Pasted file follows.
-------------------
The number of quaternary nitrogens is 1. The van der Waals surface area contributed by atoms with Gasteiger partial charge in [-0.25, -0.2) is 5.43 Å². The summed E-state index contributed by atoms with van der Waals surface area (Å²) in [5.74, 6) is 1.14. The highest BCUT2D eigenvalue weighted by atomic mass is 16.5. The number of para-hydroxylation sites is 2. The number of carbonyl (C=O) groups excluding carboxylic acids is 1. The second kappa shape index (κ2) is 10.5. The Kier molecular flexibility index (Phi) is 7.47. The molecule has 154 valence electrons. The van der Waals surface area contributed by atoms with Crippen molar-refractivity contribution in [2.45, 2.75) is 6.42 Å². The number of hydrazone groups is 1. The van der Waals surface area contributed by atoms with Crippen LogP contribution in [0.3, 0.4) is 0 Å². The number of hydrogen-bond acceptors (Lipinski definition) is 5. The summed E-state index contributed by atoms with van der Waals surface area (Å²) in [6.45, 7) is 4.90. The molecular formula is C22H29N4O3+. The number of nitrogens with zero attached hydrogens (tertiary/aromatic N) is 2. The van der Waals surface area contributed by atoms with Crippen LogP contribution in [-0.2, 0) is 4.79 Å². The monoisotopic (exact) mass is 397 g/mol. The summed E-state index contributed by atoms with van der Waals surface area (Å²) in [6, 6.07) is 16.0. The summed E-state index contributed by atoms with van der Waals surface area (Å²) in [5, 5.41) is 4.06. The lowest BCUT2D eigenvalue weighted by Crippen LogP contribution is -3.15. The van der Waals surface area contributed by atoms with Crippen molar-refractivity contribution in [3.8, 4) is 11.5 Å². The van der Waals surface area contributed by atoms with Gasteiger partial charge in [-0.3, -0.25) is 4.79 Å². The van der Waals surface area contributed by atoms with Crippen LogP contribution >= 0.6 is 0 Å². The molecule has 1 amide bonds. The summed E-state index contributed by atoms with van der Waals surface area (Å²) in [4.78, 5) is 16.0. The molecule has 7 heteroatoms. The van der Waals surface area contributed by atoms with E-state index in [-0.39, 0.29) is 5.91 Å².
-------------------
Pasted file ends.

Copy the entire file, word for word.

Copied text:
The number of quaternary nitrogens is 1. The van der Waals surface area contributed by atoms with Gasteiger partial charge in [-0.25, -0.2) is 5.43 Å². The summed E-state index contributed by atoms with van der Waals surface area (Å²) in [5.74, 6) is 1.14. The highest BCUT2D eigenvalue weighted by atomic mass is 16.5. The number of para-hydroxylation sites is 2. The number of carbonyl (C=O) groups excluding carboxylic acids is 1. The second kappa shape index (κ2) is 10.5. The Kier molecular flexibility index (Phi) is 7.47. The molecule has 154 valence electrons. The van der Waals surface area contributed by atoms with Crippen molar-refractivity contribution in [2.45, 2.75) is 6.42 Å². The number of hydrazone groups is 1. The van der Waals surface area contributed by atoms with Crippen LogP contribution in [0.3, 0.4) is 0 Å². The number of hydrogen-bond acceptors (Lipinski definition) is 5. The summed E-state index contributed by atoms with van der Waals surface area (Å²) in [6.45, 7) is 4.90. The molecular formula is C22H29N4O3+. The number of nitrogens with zero attached hydrogens (tertiary/aromatic N) is 2. The van der Waals surface area contributed by atoms with Crippen LogP contribution in [-0.2, 0) is 4.79 Å². The monoisotopic (exact) mass is 397 g/mol. The summed E-state index contributed by atoms with van der Waals surface area (Å²) in [6, 6.07) is 16.0. The summed E-state index contributed by atoms with van der Waals surface area (Å²) in [5, 5.41) is 4.06. The lowest BCUT2D eigenvalue weighted by Crippen LogP contribution is -3.15. The van der Waals surface area contributed by atoms with Crippen molar-refractivity contribution in [3.8, 4) is 11.5 Å². The van der Waals surface area contributed by atoms with Gasteiger partial charge in [-0.3, -0.25) is 4.79 Å². The van der Waals surface area contributed by atoms with Crippen LogP contribution >= 0.6 is 0 Å². The molecule has 1 amide bonds. The summed E-state index contributed by atoms with van der Waals surface area (Å²) in [4.78, 5) is 16.0. The molecule has 7 heteroatoms. The van der Waals surface area contributed by atoms with E-state index in [-0.39, 0.29) is 5.91 Å².